Health authorities in the city of Lévis are urging 1,000 patients who were recently tested for digestive problems to undergo preventive screening for possible health threatening infections due to faulty endoscopic equipment.
The authorities said that patients may have been infected as far back as eight years ago with the HIV virus, hepatitis B and hepatitis C after equipment used primarily to examine digestive passages, such as the esophagus and stomach, was improperly disinfected.
Hôtel-Dieu hospital authorities in Lévis explained that despite disinfection procedures, a leak in the equipment may have contaminated the device. The problem, discovered in a tube used during the endoscopic procedure, could have occurred as far back as 2005 when the equipment was first purchased.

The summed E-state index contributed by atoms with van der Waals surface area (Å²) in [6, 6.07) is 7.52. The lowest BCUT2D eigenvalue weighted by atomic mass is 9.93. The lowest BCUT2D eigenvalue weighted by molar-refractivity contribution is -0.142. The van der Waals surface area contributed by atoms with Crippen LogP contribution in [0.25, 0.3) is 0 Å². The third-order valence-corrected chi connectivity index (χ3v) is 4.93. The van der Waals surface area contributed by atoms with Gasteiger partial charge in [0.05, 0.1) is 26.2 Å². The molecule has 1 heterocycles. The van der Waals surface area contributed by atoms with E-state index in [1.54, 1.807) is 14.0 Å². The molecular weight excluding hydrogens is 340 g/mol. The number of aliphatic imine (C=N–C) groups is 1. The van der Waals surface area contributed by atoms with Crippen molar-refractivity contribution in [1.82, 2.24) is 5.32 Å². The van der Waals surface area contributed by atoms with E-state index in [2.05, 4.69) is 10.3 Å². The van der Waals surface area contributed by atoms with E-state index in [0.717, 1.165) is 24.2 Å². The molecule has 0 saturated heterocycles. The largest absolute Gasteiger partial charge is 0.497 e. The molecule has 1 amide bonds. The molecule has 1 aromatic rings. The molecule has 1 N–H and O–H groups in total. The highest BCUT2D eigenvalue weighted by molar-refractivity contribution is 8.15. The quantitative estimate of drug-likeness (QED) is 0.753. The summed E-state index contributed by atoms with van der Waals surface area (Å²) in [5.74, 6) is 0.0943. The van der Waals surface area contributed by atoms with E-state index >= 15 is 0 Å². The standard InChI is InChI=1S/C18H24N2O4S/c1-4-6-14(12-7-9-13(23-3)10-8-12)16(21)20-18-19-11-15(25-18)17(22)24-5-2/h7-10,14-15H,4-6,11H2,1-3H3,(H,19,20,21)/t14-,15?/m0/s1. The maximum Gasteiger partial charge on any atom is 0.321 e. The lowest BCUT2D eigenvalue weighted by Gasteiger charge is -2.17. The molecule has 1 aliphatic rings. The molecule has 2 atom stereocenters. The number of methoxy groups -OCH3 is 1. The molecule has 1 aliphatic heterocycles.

François Aumont, director of professional services at the Hôtel-Dieu hospital in Lévis, just south of Quebec City, said the risks of infection were minimal but that the health authorities weren't taking any chances.
"The risk is small but the potential infections are serious and are treatable. So we have decided to undertake a preventive screening of the patients. We have been able to retrieve all of the patients who have undergone an endoscopic procedure," Mr. Aumont said.
He explained that the patients who were in contact with the faulty equipment will be personally contacted by registered mail next week to set an appointment for the preventive screening.
The vast majority of the patients, about 70 per cent, are from the Quebec City-Lévis regions, and the others are from other regions of the province.
The hospital has set up a call centre to answer all questions of concerned patients who may have undergone an endoscopic procedure at the hospital.